While the engine is making all the power necessary to move your car, the transmission puts that power (transmits) to the car’s wheels and makes it move.
Engineers love to make things as simple, or more accurately said, as convenient as possible for the users of their product. The automatic transmission is far from simple but extremely convenient.
An automatic transmission consists of many precisely engineered parts that all have their respective functions.
In this guide, we will go through the most significant parts, such as the torque converter, planetary gears, brake bands, clutches, and more.
All the functions of the respective parts will also be explained concisely and understandably.
The focus will mostly be on the hydraulic automatic transmission, which is the most common one.
Gear up and find out everything about automatic transmissions below!
Table of ContentsShow
Why Is A Transmission Needed?
Before we dig into the exact details and parts of an automatic transmission, it is important to note that an automatic transmission is incredibly complex.
As a matter of fact, it even makes rocket science look like a walk in the park, and here is why:
The automatic transmission does not only consist of mechanical parts that rotate and transfer power from the engine to the wheels. It uses fluid, gears, pumps, and much more.
If it only consisted of a shaft, there would not be a need for transmission at all, as the engine could do the job perfectly.
The transmission, however, makes it possible to keep the engine running even when the wheels are stationary. If it did not, the engine would stall due to many reasons.
On the other hand, when the car must accelerate, the power output of the engine must be controlled and carefully applied.
Without a transmission, the engine’s RPMs would directly transfer to the wheels, making them spin incredibly fast and not grip anywhere.
The gears are there to multiply or divide the torque, making it possible to drive 85mph with a higher gear but the same engine speed as if you drove the car at 20mph in a lower gear.
In a manual, the driver manually changes the gears, which are directly linked with the gear stick. In the case of an automatic transmission, it is much more complicated as a planetary gear set is used.
Parts Of An Automatic Transmission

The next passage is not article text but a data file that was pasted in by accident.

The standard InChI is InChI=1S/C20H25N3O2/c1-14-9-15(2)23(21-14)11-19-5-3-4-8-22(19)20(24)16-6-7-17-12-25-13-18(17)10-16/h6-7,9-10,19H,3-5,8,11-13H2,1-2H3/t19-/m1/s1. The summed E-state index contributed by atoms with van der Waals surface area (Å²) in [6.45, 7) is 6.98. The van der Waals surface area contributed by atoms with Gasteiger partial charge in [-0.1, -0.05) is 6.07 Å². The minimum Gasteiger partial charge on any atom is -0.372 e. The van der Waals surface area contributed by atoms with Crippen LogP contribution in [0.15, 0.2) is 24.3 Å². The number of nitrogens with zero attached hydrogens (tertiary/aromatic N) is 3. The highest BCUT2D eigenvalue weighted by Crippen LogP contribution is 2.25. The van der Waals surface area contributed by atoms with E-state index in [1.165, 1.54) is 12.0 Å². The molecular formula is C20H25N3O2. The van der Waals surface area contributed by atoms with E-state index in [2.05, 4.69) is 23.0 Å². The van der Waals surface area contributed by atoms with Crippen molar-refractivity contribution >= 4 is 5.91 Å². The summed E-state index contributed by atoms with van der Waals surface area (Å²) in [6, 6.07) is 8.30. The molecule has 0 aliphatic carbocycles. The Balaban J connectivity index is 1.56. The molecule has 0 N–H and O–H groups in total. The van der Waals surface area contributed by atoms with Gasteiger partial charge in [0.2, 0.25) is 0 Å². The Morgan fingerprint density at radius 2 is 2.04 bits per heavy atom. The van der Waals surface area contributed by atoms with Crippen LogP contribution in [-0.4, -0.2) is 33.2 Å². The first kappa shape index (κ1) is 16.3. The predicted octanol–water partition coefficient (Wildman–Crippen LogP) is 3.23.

The automatic transmission consists of hundreds of parts if we are to be picky. Most of those parts make up a few general components that make the automatic transmission work smoothly.
These components (or parts) include a torque converter, planetary gears, brake bands, clutch plates, and output shafts, each of which is described in this guide.
Due to the complexity, an automatic transmission is very expensive to rebuild.
An automatic transmission diagram helps demonstrate the shared complexity of the engineering but illustrates the parts of the transmission very well.
The most important parts are described in from the torque converter, located closest to the engine, to the output shaft, which transfers the output of the transmission.
The torque converter is an art in itself. Put simply, it consists of four parts:
- Impeller (also called pump)
- Stator (also called reactor)
- Lock-up clutch
The easiest part is to name them, as all these mechanisms are impressively engineered.
Together they make up the torque converter, which is analogous to the mechanical clutch of a manual transmission.
In other words, it is the link between the engine output and the rest of the transmission.
The torque converter works with the help of mechanisms dependent on transmission fluid.
To best understand the mechanism, it is best to cover each part of the torque converter separately. There is a lot of engineering involved, but we will make sure to keep it as simple as possible.
The Impeller (Pump)
The impeller is connected to the crankshaft via the flywheel, which rotates the impeller. This, in turn, means that it rotates at the same speed as the crankshaft.
As the impeller rotates, the fluid in the torque converter gets “pumped” toward the turbine; between these two components, the stator is located, which we will cover shortly.
Keep in mind that the impeller is directly related to the engine output and propels the automatic transmission fluid to transfer the energy. It is not mechanically connected to the turbine.
The turbine is on the other end of the torque converter, which means it is the “receiver” of the fluid pumped by the impeller and then connects directly to the transmission’s input shaft.
As previously mentioned, it is not connected to the impeller, which is directly affected by the engine output.
This means that the speed of the turbine, which affects and is affected by the wheel speed, is independent of the impeller and, therefore, the engine speed.
This is crucial for keeping the engine going even when the wheels are stationary. If this mechanism did not exist, the car would stall.
The stator lies in between the turbine and the impeller and turbine. It is responsible for “torque converting” and is not always engaged.
The stator’s engagement is dependent on the speed of the turbine, or more precisely, the speed of the fluid from the turbine. This is key to its torque-converting capability.